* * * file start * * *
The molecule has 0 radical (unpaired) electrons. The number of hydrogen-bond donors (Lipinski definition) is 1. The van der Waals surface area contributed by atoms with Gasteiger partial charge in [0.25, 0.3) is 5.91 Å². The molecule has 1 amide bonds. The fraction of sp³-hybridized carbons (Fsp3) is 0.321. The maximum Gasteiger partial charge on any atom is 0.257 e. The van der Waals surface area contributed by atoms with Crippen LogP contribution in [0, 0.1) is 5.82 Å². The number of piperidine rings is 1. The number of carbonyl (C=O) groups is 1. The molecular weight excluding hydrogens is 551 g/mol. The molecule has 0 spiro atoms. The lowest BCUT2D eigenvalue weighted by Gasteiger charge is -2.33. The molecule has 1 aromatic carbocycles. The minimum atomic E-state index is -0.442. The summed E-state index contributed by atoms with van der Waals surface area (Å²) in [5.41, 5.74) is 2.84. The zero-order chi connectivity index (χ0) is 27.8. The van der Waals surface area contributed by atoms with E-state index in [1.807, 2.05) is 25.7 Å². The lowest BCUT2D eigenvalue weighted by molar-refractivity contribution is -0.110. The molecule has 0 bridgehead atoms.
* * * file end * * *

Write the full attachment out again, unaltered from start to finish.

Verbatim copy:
The molecule has 0 radical (unpaired) electrons. The number of hydrogen-bond donors (Lipinski definition) is 1. The van der Waals surface area contributed by atoms with Gasteiger partial charge in [0.25, 0.3) is 5.91 Å². The molecule has 1 amide bonds. The fraction of sp³-hybridized carbons (Fsp3) is 0.321. The maximum Gasteiger partial charge on any atom is 0.257 e. The van der Waals surface area contributed by atoms with Crippen LogP contribution in [0, 0.1) is 5.82 Å². The number of piperidine rings is 1. The number of carbonyl (C=O) groups is 1. The molecular weight excluding hydrogens is 551 g/mol. The molecule has 0 spiro atoms. The lowest BCUT2D eigenvalue weighted by Gasteiger charge is -2.33. The molecule has 1 aromatic carbocycles. The minimum atomic E-state index is -0.442. The summed E-state index contributed by atoms with van der Waals surface area (Å²) in [5.41, 5.74) is 2.84. The zero-order chi connectivity index (χ0) is 27.8. The van der Waals surface area contributed by atoms with E-state index in [1.807, 2.05) is 25.7 Å². The lowest BCUT2D eigenvalue weighted by molar-refractivity contribution is -0.110. The molecule has 0 bridgehead atoms.